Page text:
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Understanding Taxable and Non-Taxable Income in Retirement

Personal Finance

Understanding Taxable and Non-Taxable Income in Retirement

When you’re planning your retirement, paying taxes shouldn’t be too far in the back of your mind, or else you run the risk of paying more than you intended. Perhaps, you can write off your contributions now, so you’ll be able to invest more now, and have that next egg later, right? Unfortunately, depending on the types of investments that you have, that’s not always the case. This is why it’s important to understand your investments and what they’ll mean for you down the road before you commit to them.

Non-Taxable Income in Retirement

Believe it or not, there are a few investment vehicles that will keep your money in your bank account and out of the government’s coffers.

 

The most well-known is a Roth IRA (Independent Retirement Account). These accounts allow you to contribute up to $5,500 a year, or $6,500 if you’re over the age of 50. This extra $1,000 a year is  called a “catch-up” contribution, since 50-year-olds are closer to retirement age. With a Roth, these contributions are made with money that’s already been taxed. So, when you withdraw the money in retirement, it’s tax-free.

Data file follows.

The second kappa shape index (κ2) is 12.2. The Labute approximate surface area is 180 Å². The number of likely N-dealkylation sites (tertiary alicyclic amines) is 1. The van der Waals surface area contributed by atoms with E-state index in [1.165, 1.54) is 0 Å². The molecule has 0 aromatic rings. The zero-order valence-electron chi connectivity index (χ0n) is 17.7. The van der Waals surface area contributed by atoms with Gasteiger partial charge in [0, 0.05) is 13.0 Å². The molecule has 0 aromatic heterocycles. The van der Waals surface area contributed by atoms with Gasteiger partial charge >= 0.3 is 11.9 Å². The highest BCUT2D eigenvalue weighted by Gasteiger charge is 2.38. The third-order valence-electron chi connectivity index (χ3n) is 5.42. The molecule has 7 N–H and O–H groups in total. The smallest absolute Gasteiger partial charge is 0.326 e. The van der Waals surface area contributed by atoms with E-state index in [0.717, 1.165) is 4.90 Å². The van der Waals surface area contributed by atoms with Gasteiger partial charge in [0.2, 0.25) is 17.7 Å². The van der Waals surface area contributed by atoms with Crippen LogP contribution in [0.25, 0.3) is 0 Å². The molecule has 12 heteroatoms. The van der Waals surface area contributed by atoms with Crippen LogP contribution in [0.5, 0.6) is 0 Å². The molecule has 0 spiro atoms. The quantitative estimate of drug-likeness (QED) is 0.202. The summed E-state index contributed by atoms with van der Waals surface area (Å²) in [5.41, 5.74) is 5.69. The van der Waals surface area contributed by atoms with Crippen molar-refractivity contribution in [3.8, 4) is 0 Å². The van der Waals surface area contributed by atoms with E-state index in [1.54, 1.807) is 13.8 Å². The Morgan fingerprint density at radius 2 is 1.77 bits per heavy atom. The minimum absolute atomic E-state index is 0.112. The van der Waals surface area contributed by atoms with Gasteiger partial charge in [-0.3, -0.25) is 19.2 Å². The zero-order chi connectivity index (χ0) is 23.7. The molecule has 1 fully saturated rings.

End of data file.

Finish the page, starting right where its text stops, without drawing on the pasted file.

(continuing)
Another popular, and easy-to-use form of tax-free investments is simply municipal bonds. Essentially, you are buying a bond for a set amount — let’s say $100 — and will cash it in later for a larger value. Since these are federal bonds, you won’t have to pay federal taxes when you cash them in, however, you may still need to pay state income taxes. Still, these are one of the most popular low-to-no tax options for retirees.

 

Taxable Income in Retirement

As you’d imagine, there are far more taxable investments than tax-free. These include your 401(k), 403(b), and most IRAs except for Roth IRAs. However, the tax rules on these vary depending on your situation. They’ll take into account your age (because a 72-year-old in retirement may be entitled to different benefits than a retired 65-year-old). Even your pension can be taxed, if you don’t have a special circumstance, like being in the military. Additionally, you may be subject to up to an 85% tax on your social security benefits.

Sound a little intimidating? That’s ok. This is why there are people who can walk you through the process so that you have enough saved up to enjoy your golden years while letting your investments grow.

Tax laws are nuanced and prone to change, so if you have any questions about your investments, or what you should be investing in, talk to a financial professional. If you already have a portfolio you’re comfortable with, consult a tax professional before paying Uncle Sam.

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